Fallon wasted no opportunity to participate in public events for the purpose of highlighting the achievements of the Catholic Church. As he saw it, 1926 marked the tricentennial anniversary of the founding of the city of London, because in 1626 a Recollet missionary, Joseph de La Roche* Daillon, had given the first mass in the area. This historic event provided Fallon, who wished to publicize the fact that a Catholic had arrived there before any Protestant Europeans, with a reason for a celebration.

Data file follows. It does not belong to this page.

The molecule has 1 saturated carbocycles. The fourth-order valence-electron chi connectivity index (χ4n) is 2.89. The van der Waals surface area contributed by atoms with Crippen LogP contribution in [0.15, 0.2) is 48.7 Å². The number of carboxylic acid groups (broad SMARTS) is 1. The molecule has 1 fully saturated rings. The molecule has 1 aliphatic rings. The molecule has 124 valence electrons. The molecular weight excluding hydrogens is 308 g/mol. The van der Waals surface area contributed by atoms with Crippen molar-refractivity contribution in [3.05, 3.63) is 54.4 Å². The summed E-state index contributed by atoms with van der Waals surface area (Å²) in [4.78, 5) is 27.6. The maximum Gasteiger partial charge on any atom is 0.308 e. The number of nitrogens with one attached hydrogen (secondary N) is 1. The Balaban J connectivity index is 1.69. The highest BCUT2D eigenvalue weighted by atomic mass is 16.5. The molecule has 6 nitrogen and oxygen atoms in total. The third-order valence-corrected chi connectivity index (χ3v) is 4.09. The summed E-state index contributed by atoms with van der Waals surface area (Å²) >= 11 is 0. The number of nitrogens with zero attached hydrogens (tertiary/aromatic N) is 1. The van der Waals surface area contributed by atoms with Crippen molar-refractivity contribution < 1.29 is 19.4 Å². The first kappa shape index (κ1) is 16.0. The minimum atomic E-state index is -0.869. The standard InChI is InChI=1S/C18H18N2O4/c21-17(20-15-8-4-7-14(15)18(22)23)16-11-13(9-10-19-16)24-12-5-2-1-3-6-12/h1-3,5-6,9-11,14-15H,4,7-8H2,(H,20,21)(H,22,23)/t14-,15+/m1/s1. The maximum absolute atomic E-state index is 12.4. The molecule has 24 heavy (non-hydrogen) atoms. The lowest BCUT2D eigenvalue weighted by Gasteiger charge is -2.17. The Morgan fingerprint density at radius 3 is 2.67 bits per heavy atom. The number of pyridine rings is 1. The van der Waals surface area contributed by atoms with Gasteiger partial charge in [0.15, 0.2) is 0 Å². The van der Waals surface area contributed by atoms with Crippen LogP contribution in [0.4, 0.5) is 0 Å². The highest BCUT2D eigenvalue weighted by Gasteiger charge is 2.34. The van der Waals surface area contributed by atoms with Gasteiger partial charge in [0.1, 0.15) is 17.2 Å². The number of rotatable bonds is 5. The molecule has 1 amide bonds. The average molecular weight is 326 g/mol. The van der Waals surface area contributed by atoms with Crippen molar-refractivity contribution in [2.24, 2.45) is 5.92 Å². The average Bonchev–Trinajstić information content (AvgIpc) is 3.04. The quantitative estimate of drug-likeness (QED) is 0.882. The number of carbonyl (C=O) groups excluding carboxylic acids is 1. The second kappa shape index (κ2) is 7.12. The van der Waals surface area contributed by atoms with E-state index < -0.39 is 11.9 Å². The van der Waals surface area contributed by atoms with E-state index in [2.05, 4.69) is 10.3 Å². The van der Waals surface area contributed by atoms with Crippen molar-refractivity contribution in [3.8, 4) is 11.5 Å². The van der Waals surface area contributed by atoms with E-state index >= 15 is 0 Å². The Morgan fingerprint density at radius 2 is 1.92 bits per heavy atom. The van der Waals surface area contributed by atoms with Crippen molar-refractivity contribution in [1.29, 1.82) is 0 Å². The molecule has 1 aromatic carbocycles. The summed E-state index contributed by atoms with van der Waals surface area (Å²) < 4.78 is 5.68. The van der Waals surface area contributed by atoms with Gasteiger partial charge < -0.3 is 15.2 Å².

Catholic centennial week, which took place between 26 September and 3 October, was a showcase of Fallon’s achievements within his diocese, most notably in relation to institutions that promoted the Catholic ideal in the fields of public worship, education, and health. First, attention was drawn to recently completed renovations to the interior of St Peter’s Cathedral. Secondly, Brescia Hall, constructed for the Catholic college for young women that was affiliated with the University of Western Ontario and directed by the Ursuline sisters, was officially opened. (At Fallon’s suggestion the sisters had happily relocated the college from Chatham to London in 1920.) Thirdly, a new building that would house Fallon’s personal enterprise, St Peter’s Seminary, which he had founded in 1912, was inaugurated. Other celebrations included the opening of a nurses’ residence at St Joseph’s Hospital and the reopening of St Mary’s Church, which had undergone extensive interior improvements. Also, local religious orders (the Christian Brothers, the Redemptorists, and the Sisters Adorers of the Precious Blood) received public acknowledgement.